Tenku Ruff

Tenku Ruff is concerned that Zen in the west is too often presented from the perspective of white boomer males. Currently she is board president of the Soto Zen Buddhist Association – the youngest person to ever hold that office – and is engaged, she tells me, in leading the association through “a generational shift.”

I am a white boomer male.

She wears traditional Buddhist robes and shaves her head. I ask her how important these choices are. “I think it’s important for us to be recognized as monks. I know that a lot of Westerners choose not to keep their head shaved, choose not to wear identifiable clothing, but I made a decision when I was a novice to dress like my teacher and not to let my personal choice come into it. I thought I would see what would happen when I was no longer a novice. What I found is it makes me identifiable as a source of help. People recognize that on the street. I do get questions. People approach me. I don’t mind. In the airport I sit next to somebody who needs to tell their story or ask questions. When people need help, they know to come to me, and that’s what I’m here for. On the flip side of that, I can’t turn it off. I see that as my vow, that we are in this for a lifetime. I don’t want to be a part-time monk. I can’t say, ‘Oh, I don’t feel like being a monk today. I’m going to wear lay clothes and a baseball cap.’ That can feel really tempting, and it’s certainly a relief when it happens, like when I’m exercising. I don’t wear robes then, and people don’t recognize me, which can feel freeing. But I don’t think being a monk is something we should turn off, because the vows that we take . . . they’re very heavy, and they require a lot of responsibility. Being visible as a monk holds us to those vows and that level of responsibility. It asks something more of us.”

“The foreignness of it, the fact that it’s Japanese, is that ever a problem?”

“It could be, but I don’t allow it to be. I have an open question policy that acknowledges, ‘Hey, I look different.’ And anyone is welcome to ask me things. If the question is inappropriate, I just tell them, ‘That’s an inappropriate question.’ But 99.9% of the questions do not come from a mean place. People want to connect. At the hospital, as a chaplain, we come from different faith traditions, but we’re trained to be available to the patients according to their spiritual practice, not ours. I learned that I have one chance for that first connection with them, and that’s the moment I walk through their door. Maybe that won’t be the only chance, but that’s the most valuable one. I’ve learned not to waste my time worrying about how I look but to walk through the door and immediately meet the Buddha in front of me. I’ve had very few people reject my help because of the way I look. That’s the same attitude I take out in the world. It’s our job as priests to be available, to not accept people’s projections, and to just genuinely connect.”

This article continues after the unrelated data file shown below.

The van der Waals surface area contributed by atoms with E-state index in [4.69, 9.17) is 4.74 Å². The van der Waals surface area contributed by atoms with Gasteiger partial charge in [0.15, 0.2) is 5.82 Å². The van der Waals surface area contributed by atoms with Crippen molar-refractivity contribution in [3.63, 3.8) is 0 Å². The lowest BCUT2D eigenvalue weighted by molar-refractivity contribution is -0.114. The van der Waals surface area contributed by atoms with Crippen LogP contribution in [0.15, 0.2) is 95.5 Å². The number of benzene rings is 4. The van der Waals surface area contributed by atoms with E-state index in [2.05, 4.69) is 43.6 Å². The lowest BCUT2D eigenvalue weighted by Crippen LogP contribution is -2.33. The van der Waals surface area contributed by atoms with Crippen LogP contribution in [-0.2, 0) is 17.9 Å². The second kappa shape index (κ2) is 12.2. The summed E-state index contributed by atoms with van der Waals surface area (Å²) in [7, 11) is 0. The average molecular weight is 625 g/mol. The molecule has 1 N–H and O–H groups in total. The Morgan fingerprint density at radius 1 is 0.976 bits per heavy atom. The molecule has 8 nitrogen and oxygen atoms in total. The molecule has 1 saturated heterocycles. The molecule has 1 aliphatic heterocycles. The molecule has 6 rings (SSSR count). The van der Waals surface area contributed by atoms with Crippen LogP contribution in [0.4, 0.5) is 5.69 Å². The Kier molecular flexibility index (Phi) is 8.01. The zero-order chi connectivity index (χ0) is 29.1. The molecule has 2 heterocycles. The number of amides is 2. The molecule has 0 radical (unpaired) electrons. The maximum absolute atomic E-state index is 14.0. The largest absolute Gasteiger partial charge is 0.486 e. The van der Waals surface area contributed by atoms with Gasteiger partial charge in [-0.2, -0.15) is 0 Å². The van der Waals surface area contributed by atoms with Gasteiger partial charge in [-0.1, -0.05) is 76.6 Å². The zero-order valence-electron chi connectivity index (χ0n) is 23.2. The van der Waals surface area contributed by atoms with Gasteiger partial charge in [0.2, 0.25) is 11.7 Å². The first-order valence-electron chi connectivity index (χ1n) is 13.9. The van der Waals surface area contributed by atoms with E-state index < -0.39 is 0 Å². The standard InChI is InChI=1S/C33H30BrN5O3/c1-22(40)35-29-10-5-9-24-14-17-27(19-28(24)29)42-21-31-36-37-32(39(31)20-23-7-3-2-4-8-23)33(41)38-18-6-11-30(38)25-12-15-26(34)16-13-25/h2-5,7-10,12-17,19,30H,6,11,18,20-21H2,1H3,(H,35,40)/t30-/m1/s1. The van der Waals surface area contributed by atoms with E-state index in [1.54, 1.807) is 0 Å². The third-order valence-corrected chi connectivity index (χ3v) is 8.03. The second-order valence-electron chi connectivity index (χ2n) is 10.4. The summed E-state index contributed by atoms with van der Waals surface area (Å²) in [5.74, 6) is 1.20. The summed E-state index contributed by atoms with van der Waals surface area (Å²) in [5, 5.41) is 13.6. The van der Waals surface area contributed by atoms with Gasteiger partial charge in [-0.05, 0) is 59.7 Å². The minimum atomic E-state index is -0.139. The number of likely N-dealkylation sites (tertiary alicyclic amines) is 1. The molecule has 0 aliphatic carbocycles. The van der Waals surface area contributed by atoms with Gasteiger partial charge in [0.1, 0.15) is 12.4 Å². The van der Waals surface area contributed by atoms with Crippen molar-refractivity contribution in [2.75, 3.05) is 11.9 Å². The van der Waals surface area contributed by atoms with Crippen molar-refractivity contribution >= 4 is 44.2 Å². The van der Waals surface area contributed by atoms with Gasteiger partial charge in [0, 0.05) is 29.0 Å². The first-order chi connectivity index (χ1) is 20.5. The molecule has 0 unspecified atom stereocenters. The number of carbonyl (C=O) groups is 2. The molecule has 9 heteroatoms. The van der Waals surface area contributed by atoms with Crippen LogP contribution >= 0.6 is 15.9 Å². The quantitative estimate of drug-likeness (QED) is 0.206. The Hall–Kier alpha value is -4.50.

At her zendo, she maintains the Soto forms as she had been taught them but notes, “I’m probably not as strict as my teacher, especially with beginners. I try to adapt to the situation. In my zendo, we keep the forms, but when I go out and teach somewhere else, I’m a little lighter on them. When people come to my zendo, they know what to do. I try not to get rigid about it, and I don’t scold laypeople for not keeping the forms properly. I don’t believe in that.”

The forms, after all, are only useful if they help the practice. In the end, what’s important is that the people who come “feel at home in the world, and that they feel connection and love for the people and the world around them in a way that is genuine and real.”

Another concern is that Zen be socially relevant. So it was that on June 4 (2020) – in response to the deaths of George Floyd, Ahmaud Arbery, and others – Tenku and other SZBA board members issued a Call to Action on Systemic Racism, challenging all Soto centers “to dig deeply into our own roles in institutionalized and systemic racism and engage in the following actions:”

  • Center voices of color and their needs in our Zen communities. Without conscious centering, these voices and needs can get lost in our predominantly white-dominant spaces.
  • Reach out to your members of color and offer emotional, spiritual, and practical support. 
  • Commit to 49 days of meditation, ritual, and mourning for George Floyd and for all who suffer from systemic racism and other forms of injustice.
  • For these 49 days begin your services with the SZBA’s “Statement of Recognition and Repentance.” Include the statement in your monthly Full Moon Ceremony. 
  • Commit to amplifying the voices of Buddhists of Color, especially Black Buddhists, and their teachings. 
  • Speak directly about anti-racism with your Zen communities, through Dharma talks, workshops, and community discussions. Ask for feedback to make sure your message and actions strike the right note for people of color.
  • Engage your community members to make actionable plans for stepping up and speaking out, honoring Right Action and Right Speech. Create community accountability for these plans.
  • Listen deeply. Allow space, voice, and permission for anger and rage without judgment, guilt, or pressure to bypass these emotions. 
  • Reach out to Black clergy and Black social justice organizations in your community and offer your support. 
  • Have your communities commit to a series of brave, fierce conversations on race, privilege, and bias.
  • Vow to hold ourselves, and our leaders, accountable.

The Story of Zen: 401-05, 435

Other Links:

Soto Zen Buddhist Association

Published by Rick McDaniel

Author of "The Story of Zen" and "Cypress Trees in the Garden."

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